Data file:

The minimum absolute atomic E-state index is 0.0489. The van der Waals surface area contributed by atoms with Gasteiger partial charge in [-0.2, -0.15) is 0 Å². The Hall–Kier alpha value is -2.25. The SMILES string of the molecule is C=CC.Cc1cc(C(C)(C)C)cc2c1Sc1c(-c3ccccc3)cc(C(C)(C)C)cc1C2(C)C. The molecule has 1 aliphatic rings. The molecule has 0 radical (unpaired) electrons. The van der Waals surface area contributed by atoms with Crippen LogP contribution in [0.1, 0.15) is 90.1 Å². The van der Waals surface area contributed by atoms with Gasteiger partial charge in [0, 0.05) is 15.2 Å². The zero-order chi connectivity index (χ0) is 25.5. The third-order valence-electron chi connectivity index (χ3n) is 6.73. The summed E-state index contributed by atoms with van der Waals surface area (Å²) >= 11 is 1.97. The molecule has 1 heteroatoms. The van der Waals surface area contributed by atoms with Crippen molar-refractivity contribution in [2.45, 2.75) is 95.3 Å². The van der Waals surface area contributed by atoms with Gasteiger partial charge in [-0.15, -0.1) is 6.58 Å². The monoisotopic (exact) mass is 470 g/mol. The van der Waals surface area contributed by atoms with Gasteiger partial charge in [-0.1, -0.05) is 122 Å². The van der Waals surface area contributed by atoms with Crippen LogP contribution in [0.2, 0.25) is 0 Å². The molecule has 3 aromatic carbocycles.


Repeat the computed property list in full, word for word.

The minimum absolute atomic E-state index is 0.0489. The van der Waals surface area contributed by atoms with Gasteiger partial charge in [-0.2, -0.15) is 0 Å². The Hall–Kier alpha value is -2.25. The SMILES string of the molecule is C=CC.Cc1cc(C(C)(C)C)cc2c1Sc1c(-c3ccccc3)cc(C(C)(C)C)cc1C2(C)C. The molecule has 1 aliphatic rings. The molecule has 0 radical (unpaired) electrons. The van der Waals surface area contributed by atoms with Crippen LogP contribution in [0.1, 0.15) is 90.1 Å². The van der Waals surface area contributed by atoms with Gasteiger partial charge in [0, 0.05) is 15.2 Å². The zero-order chi connectivity index (χ0) is 25.5. The third-order valence-electron chi connectivity index (χ3n) is 6.73. The summed E-state index contributed by atoms with van der Waals surface area (Å²) >= 11 is 1.97. The molecule has 1 heteroatoms. The van der Waals surface area contributed by atoms with Crippen molar-refractivity contribution in [2.45, 2.75) is 95.3 Å². The van der Waals surface area contributed by atoms with Gasteiger partial charge in [-0.15, -0.1) is 6.58 Å². The monoisotopic (exact) mass is 470 g/mol. The van der Waals surface area contributed by atoms with Gasteiger partial charge in [-0.1, -0.05) is 122 Å². The van der Waals surface area contributed by atoms with Crippen LogP contribution in [0.2, 0.25) is 0 Å². The molecule has 3 aromatic carbocycles.